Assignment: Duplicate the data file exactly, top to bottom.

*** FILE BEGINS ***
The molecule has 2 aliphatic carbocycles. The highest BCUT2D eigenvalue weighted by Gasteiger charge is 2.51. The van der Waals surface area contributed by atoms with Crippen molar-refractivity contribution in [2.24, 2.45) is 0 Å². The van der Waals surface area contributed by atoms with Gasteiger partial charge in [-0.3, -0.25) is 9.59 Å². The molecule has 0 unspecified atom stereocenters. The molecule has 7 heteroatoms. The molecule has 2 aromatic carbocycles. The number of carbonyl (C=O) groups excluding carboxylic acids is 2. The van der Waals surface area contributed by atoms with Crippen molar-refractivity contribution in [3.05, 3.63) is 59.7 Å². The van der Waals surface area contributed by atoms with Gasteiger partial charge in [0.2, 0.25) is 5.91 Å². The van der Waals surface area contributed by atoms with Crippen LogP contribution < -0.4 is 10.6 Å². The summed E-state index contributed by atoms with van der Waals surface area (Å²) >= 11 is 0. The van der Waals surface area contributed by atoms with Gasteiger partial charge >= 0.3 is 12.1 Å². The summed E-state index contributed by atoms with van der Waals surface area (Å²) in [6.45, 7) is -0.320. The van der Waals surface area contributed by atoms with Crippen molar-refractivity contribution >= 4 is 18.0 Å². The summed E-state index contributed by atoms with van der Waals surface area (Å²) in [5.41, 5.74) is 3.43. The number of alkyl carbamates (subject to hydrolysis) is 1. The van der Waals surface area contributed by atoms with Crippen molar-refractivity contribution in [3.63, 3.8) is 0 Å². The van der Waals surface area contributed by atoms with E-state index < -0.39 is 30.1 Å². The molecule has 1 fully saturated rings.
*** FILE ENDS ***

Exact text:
The molecule has 2 aliphatic carbocycles. The highest BCUT2D eigenvalue weighted by Gasteiger charge is 2.51. The van der Waals surface area contributed by atoms with Crippen molar-refractivity contribution in [2.24, 2.45) is 0 Å². The van der Waals surface area contributed by atoms with Gasteiger partial charge in [-0.3, -0.25) is 9.59 Å². The molecule has 0 unspecified atom stereocenters. The molecule has 7 heteroatoms. The molecule has 2 aromatic carbocycles. The number of carbonyl (C=O) groups excluding carboxylic acids is 2. The van der Waals surface area contributed by atoms with Crippen molar-refractivity contribution in [3.05, 3.63) is 59.7 Å². The van der Waals surface area contributed by atoms with Gasteiger partial charge in [0.2, 0.25) is 5.91 Å². The van der Waals surface area contributed by atoms with Crippen LogP contribution < -0.4 is 10.6 Å². The summed E-state index contributed by atoms with van der Waals surface area (Å²) >= 11 is 0. The van der Waals surface area contributed by atoms with Gasteiger partial charge >= 0.3 is 12.1 Å². The summed E-state index contributed by atoms with van der Waals surface area (Å²) in [6.45, 7) is -0.320. The van der Waals surface area contributed by atoms with Crippen molar-refractivity contribution >= 4 is 18.0 Å². The summed E-state index contributed by atoms with van der Waals surface area (Å²) in [5.41, 5.74) is 3.43. The number of alkyl carbamates (subject to hydrolysis) is 1. The van der Waals surface area contributed by atoms with Crippen molar-refractivity contribution in [3.63, 3.8) is 0 Å². The van der Waals surface area contributed by atoms with E-state index < -0.39 is 30.1 Å². The molecule has 1 fully saturated rings.